Much has been said about deepening social divisions in the face of current economic and political conflicts. Immigration seems to pose a particular threat to social cohesion. But the outcomes are not always negative, as Clara van den Berg can show.
Immigration to Germany reached a peak in 2015. More than one million people entered the country, mainly seeking protection from the civil war in Syria. The term “refugee crisis” was coined – we call it the “long summer of migration.” Society was on its feet: Countless people got involved for and with refugees. Germany experienced a surge of civic mobilization unprecedented in the post-war period. Around six percent of the population, that is, around five million people, volunteered to help refugees at the local level. Similar developments were observed beginning in 2020, when Ukrainian refugees headed west.
In the research project “The Activated Civil Society,” my colleagues and I performed a qualitative comparison between four medium-sized German cities. Our focus was on the networks between civil society organizations and groups involved in refugee aid during the long summer of migration around 2015, but our observation period extended into 2021. We interviewed over 80 volunteers, activists and full-time staff from initiatives, sports clubs, church congregations, migrant associations, charities, and numerous other local civil society actors. Conducted between 2020 and 2022, the interviews had a retrospective focus on key moments such as the mobilization phase around 2015, the decline in engagement in 2017 and the start of the pandemic in 2020. Interviewees provided insights into the interactions between them at the time and how these interactions evolved over the years. To understand the connections and collaborations between the organizations, we conducted organization-centered network analyses based on our interviews. Through these analyses, we captured the network connections among all interviewed associations and initiatives and how they evolved.
For our study, we selected four German cities, which for ethical reasons were given fictitious names to meet the requests for anonymity voiced by many interviewees. We refer to these cities as Lauda (in the south), Loburg (in the east), Altenau (in the north) and Neheim (in the west). The data for all four cities show that the various civil society organizations increasingly networked with each other during the long summer of migration. These networks were formed to coordinate emergency aid, to provide mutual support, and to resolve conflicts. They also joined forces when addressing the public to assuage the fears of the local population, for example through citizens’ meetings, which were often organized in cooperation with local administrators. The ad hoc mobilization of volunteers thus led to the creation of new initiatives and more intensive interaction and networking between various civil society actors.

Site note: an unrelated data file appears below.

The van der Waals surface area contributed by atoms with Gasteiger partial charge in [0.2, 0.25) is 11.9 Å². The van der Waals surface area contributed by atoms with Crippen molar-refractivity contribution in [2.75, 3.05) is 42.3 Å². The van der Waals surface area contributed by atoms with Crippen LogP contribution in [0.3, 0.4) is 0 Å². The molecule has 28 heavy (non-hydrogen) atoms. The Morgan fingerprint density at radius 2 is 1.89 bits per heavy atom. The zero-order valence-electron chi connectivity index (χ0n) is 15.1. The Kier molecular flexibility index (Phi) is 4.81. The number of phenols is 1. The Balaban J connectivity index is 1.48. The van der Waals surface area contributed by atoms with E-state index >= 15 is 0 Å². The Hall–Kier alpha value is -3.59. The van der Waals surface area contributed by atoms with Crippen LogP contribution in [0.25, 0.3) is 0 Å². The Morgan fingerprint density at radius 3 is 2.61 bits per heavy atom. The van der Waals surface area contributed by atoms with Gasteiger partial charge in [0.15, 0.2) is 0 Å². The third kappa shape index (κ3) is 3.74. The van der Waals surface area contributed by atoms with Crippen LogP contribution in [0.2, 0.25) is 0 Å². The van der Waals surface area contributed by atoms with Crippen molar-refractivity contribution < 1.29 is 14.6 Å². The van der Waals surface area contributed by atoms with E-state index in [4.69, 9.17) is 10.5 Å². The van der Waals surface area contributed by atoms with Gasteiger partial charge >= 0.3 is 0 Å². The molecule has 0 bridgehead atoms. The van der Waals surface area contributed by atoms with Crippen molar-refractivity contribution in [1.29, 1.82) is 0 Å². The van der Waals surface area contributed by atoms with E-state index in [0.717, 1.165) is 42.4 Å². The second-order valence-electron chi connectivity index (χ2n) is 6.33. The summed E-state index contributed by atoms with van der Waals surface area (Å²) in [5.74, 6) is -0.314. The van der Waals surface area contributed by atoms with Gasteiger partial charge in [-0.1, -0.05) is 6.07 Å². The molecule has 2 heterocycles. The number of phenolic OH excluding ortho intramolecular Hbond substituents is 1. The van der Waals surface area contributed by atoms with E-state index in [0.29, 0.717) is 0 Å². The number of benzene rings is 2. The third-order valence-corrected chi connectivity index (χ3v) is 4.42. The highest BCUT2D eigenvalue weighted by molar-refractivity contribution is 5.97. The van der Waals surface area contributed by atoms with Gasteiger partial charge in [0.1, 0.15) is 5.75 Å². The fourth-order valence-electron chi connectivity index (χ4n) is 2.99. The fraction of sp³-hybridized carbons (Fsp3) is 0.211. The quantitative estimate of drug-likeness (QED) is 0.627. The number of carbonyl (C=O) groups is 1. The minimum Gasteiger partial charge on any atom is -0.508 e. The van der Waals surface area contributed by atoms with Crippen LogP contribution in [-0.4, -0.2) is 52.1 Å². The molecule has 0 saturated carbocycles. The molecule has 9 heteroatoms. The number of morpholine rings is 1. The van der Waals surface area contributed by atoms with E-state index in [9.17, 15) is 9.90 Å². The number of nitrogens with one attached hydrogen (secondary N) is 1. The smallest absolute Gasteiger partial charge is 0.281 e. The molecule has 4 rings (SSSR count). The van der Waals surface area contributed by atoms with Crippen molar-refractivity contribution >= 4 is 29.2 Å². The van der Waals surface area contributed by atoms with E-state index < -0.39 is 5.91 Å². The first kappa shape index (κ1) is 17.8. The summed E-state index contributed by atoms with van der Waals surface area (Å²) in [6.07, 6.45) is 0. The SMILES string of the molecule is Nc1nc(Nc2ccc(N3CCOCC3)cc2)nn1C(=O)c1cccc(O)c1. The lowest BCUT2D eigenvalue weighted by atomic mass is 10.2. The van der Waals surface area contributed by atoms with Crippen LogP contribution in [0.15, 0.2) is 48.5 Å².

To fully capture the surge in mobilization, we also interviewed associations and initiatives from smaller neighboring towns and villages surrounding our case cities, as numerous volunteers were involved in asylum shelters there as well. This led to the formation of informal groups that coordinated support services such as German language classes, clothing donations, childcare and bureaucratic support. Moreover, numerous support groups and welcome initiatives were established. The range of actors involved in helping refugees included not only individuals but also numerous existing clubs in the fields of sport, education and youth work, as well as associations, refugee councils and action alliances.
Over time, however, the four cities saw diverging developments. Whereas the level of engagement and increased interaction with each other declined again after 2016 in Altenau and Neheim, it continued in Loburg and Lauda, that is, in the east and south of Germany. These cities witnessed the formation of sustainable communities of volunteers, activists, associations and groups, which have been more closely connected than before since the first wave of mobilization in 2015/16.